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Note: Burns Night is when Scotland’s most important bard, Robert Burns (1759-1796), is celebrated, usually with the recitation of Burns’ poems, the eating of haggis, and the drinking of whisky. It occurs on January 25, Burns’ birthday.

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An English Sonnet for
the Scottish Bard

for Burns Night

Tonight, I’m lured by Rabbie’s red, red rose.
His crowlin ferlie calls me to the charms
Of Nessie, lochs, and bagpipes in the throes
Of Auld Lang Syne as kilted kin link arms.
I’ll raise a peaty whisky To a Louse,
Eat haggis, snaking steam, piped in with glee.
I’ll lift a Rusty Nail up To a Mouse—
tim’rous beastie blest, compar’d wi’ me!
I’ll tell of Tam o’ Shanter riding hard
From wanton witches. Oh, that cutty-sark
Diaphanous enough to spur a bard
To steer some saucy stanzas through the dark.
To all who have a heart and gut to nourish,
Come revel in some luscious Gaelic flourish!

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crowlin ferlie – tiny oddity  
Rusty Nail – whisky and Drambuie cocktail (2:1) 
cutty-sark – skimpy nightdress  

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Susan Jarvis Bryant has poetry published on Lighten Up Online, Snakeskin, Light, Sparks of Calliope, and Expansive Poetry Online. She also has poetry published in TRINACRIA, Beth Houston’s Extreme Formal Poems anthology, and in Openings (anthologies of poems by Open University Poets in the UK). Susan is the winner of the 2020 International SCP Poetry Competition, and has been nominated for the 2022 Pushcart Prize.


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35 Responses

  1. Roy Eugene Peterson

    Some of the essences of Scotland I recognize including poetry through the eyes of Robert Burns. This poem is a delicious, if less than nutritious romp, although I do not know if haggis qualifies one way or the other. Of course, the taste of alliteration remains on the tongue and tantalizes the senses like “steer some saucy stanzas…” I am always drawn to your poems with great admiration and am always rewarded.

    Reply
    • Susan Jarvis Bryant

      Roy, I’m glad you enjoyed my Burns Night offering and I’m smiling over your haggis observation. I love haggis. I’ve eaten it in the Highlands of Scotland with tatties (potatoes) and (neeps) turnips with a whisky cream sauce and a wee dram of Glenfiddich and I’ve eaten it every year since… I’ve even introduced Mike to it. He loves it too… but draws the line at black pudding. Mike calls it blood pudding, which might be why he refuses to eat it. I will admit to never having a craving for this British breakfast treat myself. Roy, thank you for your lovely comment.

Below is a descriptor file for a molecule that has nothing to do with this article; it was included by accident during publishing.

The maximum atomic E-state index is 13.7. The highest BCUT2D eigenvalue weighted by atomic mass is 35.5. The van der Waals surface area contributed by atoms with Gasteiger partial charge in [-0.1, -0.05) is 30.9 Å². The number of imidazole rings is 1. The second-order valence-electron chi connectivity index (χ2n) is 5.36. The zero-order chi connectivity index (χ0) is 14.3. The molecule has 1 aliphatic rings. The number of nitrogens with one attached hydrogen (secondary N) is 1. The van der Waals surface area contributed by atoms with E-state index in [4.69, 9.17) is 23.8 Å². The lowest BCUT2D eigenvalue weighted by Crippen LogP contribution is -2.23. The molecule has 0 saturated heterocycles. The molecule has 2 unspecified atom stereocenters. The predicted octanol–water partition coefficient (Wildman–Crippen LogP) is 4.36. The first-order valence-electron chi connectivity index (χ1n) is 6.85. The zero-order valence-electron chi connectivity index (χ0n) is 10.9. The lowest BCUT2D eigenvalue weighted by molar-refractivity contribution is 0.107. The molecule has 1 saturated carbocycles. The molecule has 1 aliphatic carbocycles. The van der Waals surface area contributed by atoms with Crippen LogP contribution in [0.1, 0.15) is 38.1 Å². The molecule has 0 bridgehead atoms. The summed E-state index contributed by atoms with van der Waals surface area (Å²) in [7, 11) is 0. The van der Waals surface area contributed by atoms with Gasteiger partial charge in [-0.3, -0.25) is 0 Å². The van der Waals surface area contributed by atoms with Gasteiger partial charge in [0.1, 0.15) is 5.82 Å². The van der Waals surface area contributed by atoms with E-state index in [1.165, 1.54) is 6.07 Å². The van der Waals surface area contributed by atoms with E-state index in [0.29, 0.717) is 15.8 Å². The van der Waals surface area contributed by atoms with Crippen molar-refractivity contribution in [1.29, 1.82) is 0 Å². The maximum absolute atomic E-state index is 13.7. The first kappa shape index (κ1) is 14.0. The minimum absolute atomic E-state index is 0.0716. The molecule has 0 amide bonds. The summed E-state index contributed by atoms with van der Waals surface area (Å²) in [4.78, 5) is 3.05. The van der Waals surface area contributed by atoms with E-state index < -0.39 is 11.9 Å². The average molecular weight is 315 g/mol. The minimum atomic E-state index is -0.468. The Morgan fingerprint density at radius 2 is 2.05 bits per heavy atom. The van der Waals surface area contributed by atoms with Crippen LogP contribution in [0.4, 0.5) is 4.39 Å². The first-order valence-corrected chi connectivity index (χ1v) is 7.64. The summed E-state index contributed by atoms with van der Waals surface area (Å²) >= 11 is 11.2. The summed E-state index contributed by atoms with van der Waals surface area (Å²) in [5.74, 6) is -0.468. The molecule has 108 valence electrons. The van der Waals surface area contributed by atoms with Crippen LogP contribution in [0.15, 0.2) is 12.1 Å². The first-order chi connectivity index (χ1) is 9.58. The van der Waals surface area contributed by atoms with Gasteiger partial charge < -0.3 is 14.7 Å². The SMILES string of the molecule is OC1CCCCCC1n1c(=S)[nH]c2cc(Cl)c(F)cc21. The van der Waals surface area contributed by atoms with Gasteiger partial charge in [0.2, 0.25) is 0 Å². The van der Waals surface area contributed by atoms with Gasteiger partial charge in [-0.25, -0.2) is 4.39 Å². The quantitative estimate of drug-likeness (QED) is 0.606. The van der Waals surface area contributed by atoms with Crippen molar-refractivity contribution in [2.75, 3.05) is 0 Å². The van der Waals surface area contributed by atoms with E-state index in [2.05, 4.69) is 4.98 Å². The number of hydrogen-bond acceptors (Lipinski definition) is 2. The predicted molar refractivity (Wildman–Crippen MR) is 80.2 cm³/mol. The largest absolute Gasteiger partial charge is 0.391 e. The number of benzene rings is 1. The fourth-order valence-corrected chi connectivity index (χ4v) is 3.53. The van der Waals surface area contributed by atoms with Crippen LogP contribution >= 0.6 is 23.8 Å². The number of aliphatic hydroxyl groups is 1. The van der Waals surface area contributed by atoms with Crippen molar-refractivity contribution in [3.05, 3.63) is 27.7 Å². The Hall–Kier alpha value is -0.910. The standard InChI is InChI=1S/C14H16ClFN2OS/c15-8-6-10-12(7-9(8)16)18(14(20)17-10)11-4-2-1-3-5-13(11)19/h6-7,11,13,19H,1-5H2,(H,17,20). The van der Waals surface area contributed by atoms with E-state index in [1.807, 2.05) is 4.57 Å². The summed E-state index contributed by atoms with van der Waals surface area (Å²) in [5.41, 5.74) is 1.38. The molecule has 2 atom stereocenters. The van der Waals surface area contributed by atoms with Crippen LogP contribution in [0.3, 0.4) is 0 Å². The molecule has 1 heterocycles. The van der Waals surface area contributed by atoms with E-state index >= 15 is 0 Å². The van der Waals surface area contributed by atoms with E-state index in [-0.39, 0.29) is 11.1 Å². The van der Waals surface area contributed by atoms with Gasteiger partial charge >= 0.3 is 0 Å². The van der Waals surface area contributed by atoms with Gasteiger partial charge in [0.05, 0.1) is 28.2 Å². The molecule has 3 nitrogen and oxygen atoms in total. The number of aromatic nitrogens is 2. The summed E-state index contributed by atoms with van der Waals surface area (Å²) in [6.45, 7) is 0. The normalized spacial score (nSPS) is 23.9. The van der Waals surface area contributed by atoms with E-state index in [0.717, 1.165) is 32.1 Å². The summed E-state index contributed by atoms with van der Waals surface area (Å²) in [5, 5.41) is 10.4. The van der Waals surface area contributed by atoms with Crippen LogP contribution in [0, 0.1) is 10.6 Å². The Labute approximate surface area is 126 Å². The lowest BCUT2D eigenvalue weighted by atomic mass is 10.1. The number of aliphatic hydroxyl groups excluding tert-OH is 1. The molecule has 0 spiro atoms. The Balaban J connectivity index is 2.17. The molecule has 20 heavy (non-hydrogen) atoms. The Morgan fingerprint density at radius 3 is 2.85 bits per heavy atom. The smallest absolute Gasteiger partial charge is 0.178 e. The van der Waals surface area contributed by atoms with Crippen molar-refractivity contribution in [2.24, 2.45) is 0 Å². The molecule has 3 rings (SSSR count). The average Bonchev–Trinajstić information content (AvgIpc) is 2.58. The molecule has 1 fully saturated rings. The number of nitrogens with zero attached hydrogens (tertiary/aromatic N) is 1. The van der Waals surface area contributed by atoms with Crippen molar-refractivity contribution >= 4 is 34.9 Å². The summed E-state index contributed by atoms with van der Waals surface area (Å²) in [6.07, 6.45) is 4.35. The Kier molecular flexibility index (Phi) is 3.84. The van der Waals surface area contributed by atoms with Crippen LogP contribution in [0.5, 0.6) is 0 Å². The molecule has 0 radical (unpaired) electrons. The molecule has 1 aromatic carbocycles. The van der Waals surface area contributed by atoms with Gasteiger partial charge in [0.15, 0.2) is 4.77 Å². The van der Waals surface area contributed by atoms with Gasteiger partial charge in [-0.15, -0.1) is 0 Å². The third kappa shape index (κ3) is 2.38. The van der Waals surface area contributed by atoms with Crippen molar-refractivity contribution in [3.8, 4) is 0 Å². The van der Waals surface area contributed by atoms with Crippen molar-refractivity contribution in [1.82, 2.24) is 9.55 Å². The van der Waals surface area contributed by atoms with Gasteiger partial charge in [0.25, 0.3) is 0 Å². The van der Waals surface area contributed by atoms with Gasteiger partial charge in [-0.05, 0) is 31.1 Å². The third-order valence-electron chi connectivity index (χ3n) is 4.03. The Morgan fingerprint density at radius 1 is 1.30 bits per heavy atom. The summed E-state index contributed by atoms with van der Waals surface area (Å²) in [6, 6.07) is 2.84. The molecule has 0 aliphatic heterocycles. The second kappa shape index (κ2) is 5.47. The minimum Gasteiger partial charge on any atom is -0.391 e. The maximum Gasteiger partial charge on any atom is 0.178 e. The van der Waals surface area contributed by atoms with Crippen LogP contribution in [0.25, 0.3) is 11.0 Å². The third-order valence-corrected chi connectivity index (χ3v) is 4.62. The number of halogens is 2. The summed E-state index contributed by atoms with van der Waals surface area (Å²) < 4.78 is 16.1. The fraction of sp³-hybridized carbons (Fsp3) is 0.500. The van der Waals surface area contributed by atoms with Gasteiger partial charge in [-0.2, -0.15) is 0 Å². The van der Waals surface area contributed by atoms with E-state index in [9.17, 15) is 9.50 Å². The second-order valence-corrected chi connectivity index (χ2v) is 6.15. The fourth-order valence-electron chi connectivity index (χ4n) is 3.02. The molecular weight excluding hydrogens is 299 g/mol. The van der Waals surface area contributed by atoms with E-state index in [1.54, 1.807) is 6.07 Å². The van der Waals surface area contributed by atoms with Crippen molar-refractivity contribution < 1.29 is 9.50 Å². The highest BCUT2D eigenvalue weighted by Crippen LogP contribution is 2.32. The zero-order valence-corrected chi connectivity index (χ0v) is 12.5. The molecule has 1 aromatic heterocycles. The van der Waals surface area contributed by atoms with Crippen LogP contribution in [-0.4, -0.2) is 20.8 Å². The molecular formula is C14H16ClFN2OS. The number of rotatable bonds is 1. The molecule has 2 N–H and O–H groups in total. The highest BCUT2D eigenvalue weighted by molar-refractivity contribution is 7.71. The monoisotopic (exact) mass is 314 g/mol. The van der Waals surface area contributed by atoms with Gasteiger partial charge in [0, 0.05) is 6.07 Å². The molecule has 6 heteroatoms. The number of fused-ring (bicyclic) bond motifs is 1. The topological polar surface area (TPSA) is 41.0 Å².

Reply
  2. David John Etchell

    usual brilliance Sue, helped by knowing Burns very well. We once visited his farm Ellisland. in Dumfries– what a genius.

    Reply
    • Susan Jarvis Bryant

      Dave, it’s lovely to see you here, and thank you very much for your comment. What a treat to visit Ellisland Farm – a place I wish I’d gone to. I love Scotland and have spent many a wonderful holiday in the Highlands. I found the landscape wild and daunting… I think it prepared me for Texas. 🙂 Rabbie was indeed a genius!

      Reply
    • Susan Jarvis Bryant

      Paul, thank you very much for your wonderful comment. It’s thoroughly appreciated.

      Reply
  3. Jeff Eardley

    Susan, a Scottish friend of mine will be roaming the streets tomorrow night, practising the ancient martial art of “Seeyoutoo,” otherwise known as, “The Glasgow Kiss” on anyone called “Jimmy.” The rest of Old England will be turning Celtic for one night of fun, neeps, tatties and a wee dram or two. I hope your wonderful poem blows all over America tomorrow. Thank you for an extra special piece of writing.

    Reply
    • Susan Jarvis Bryant

      Jeff, thank you for your marvellous comment… a comment that’s taken me skipping hand in hand through heathered glens with Russ Abbott in ginger-jock mode!! LOL A priceless moment – thank you!

      Reply
  4. Brian A Yapko

    Wonderful poetry, Susan, which is so skillfully infused with Scottish references that it has revived my strong desire to see Edinburgh and other parts of Scotland. Thank you for the introduction to some unfamiliar Gaelic terms. I’m going to go eat some shortbread and listen to some bagpipes now in honor of your honoring Burns.

    Reply
    • Susan Jarvis Bryant

      Brian, thank you very much. I thoroughly recommend a log cabin in the Scottish Highlands… the scenery is breathtaking… and those castles! Magnificent! Listening to bagpipes while eating shortbread is a little bit of Gaelic heaven. Bagpipes played on heather-swathed moors sound hauntingly beautiful… book that vacation! 🙂

      Reply
  5. Norma Pain

    Great fun and clever poem to celebrate Robbie Burns birthday. Thank you Susan.

    Reply
  6. Joseph S. Salemi

    Some advice for anyone walking home tonight through Edinburgh, after having drunk too many toasts to Burns:

    Dinnae drink thy heid unricht
    Or daunder throu the street at nicht
    But keep thine een wide wauken, do —
    Fur ane wicht cryand “Gardyloo!”

    Reply
    • Susan Jarvis Bryant